She Casts A Long Shadow – Book 8 – A stand-alone sequel to There Is No Going Home https://www.amazon.co.uk/dp/B089JDCR8D/
Preparing to expose a colleague of her husband Henry, as the mole at MI5, Henry is abducted by Special Branch and Ena is thrown into a murder case.
All the evidence points to Henry having killed the mole, which tells Ena Henry is being framed. Close to finding out the truth, Ena is suspended from her job at the Home Office and the investigation is blocked by Special Branch.
Help comes from an untrustworthy character. A deal is agreed: A ticket to Austria in return for the names of the mole’s associates, evidence to solve two of Ena’s cold cases, and the proof that Henry is innocent of murder. The catch? Ena accompanies the character to Austria as insurance.
An excerpt from She Casts A Long Shadow. Opening lines of Chapter One.
‘Do you still love Henry, Ena?’
‘Do you still love your husband?’ Ena’s sister, Bess, asked.
Ena blinked back her tears. ‘Of course, I do.’
‘Then what’s the matter? I can see you’re not happy.’
Before Ena could reply, the door swung open and Henry appeared. He reached for the light switch, flicked it up and the lights went out. Behind him the stout figure of Foxden Hotel’s chef – his moonlike face eerily lit by a dozen flickering candles on a birthday cake – sashayed into the room to a round of applause.
Ena, grateful that the chef’s arrival had given her time to control her emotions, nudged Bess. ‘If he doesn’t put that cake down soon the candles will burn out and the icing will be covered in wax.’
Bess laughed. ‘It will. Chef can be an awkward old so-and-so and his ego expands with his girth, but so does his popularity. He’s worth his weight in candles.’
The chef eventually arrived at the table of the middle-aged woman celebrating her birthday. He put down the cake, the woman blew out the few candles that were still alight and everyone sang ‘Happy Birthday.’ When the chef turned to leave, Henry switched the lights back on.
Having played the part of lighting assistant, Ena expected her husband to return to his seat next to her. She looked across the room. He was standing in the corridor with his back to the door. She could tell by the way he lifted and dropped his shoulders that he was talking to someone. She waited for the person to come into view. They didn’t. Henry turned and looked at her. She smiled and beckoned him, but he looked away.
Ena drank what was left of her wine and banged the glass down with a thump. ‘We’ve grown apart,’ she said, bitterness overtaking the sadness she felt. She looked back at Henry. He had gone.
‘Have you seen Henry?’ Ena asked Frank, her brother-in-law.
‘Just before he left.’
‘Yes.’ Frank looked from Bess to Ena. ‘I thought you knew.’
‘No, I didn’t.’ Ena leapt out of her chair and grabbed her handbag from under the table. ‘How long ago did he leave?’
‘I’m not sure, ten minutes ago, perhaps a little longer. He came into reception from the direction of the dining room, so I assumed he’d been in here and told you he was leaving.’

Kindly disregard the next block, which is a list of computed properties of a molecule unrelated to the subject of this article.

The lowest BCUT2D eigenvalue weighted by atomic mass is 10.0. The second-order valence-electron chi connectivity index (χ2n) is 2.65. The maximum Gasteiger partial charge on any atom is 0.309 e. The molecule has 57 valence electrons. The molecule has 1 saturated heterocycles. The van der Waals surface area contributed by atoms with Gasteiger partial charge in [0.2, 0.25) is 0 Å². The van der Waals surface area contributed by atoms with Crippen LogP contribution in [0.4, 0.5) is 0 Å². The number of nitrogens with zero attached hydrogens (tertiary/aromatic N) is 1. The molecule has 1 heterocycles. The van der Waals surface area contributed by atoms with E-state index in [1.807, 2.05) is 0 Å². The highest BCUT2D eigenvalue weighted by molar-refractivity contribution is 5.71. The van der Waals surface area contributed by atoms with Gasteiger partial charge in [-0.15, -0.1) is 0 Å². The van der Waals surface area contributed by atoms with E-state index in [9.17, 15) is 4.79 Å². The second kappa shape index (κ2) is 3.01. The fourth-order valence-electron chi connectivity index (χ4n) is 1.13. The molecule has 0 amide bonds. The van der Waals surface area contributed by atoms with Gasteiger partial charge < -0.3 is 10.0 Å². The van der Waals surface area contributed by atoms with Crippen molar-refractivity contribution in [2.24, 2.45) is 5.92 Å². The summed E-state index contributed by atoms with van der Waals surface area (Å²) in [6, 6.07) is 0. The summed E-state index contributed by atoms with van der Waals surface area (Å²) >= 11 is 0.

‘He didn’t tell me he was leaving because he didn’t come in here. The last I saw of him he was talking to someone in the corridor.’
‘Probably the men he left with.’
‘Men? What men?’
‘Colleagues. He said they needed his help with something back in London.’
Spooks from Leconfield House, Ena thought. Don’t they ever have a bloody day off?‘Henry’s colleagues coming all the way from London on Boxing Night can only mean something important has happened.’
‘I assumed they were his colleagues. They were big blokes.’
‘Could they have been military men?’ Ena asked.
‘It’s possible. I thought he’d been in there with you and you’d know who they were.’ Frank dropped onto the chair next to Bess. ‘I’m sorry, Ena.’
‘Don’t be. Henry wouldn’t have told you who they were, anyway.’ Ena lifted her bag onto her shoulder and looked at her wristwatch. ‘Ten minutes ago, you said?’
‘Or longer,’ Frank said, as Ena made for the door. ‘They’ll be long gone now, love.’
‘Ena, wait for me!’ Bess jumped up and followed Ena out of the restaurant.
‘If Chef hadn’t spent so long pontificating before bringing that damned birthday cake in, Henry would have been with us when his so-called colleagues turned up.’ Ena turned to cross the marble hall and was met by the receptionist. She kept walking.
‘Henry asked me to tell you he’s been called back to London.’
The receptionist, trying to keep up with Ena pulled a ‘don’t shoot the messenger’ face.
‘Did he say why, or tell you who the men were?’ Ena asked, without slowing her pace.
‘He didn’t say why, only that the men were from a branch of the company he worked for.’
‘A branch?’ Ena’s stomach lurched, but she didn’t stop. What was so important that Special Branch needed to send two men up to Foxden during the Christmas holiday to take Henry back to London? What the hell did they want with him?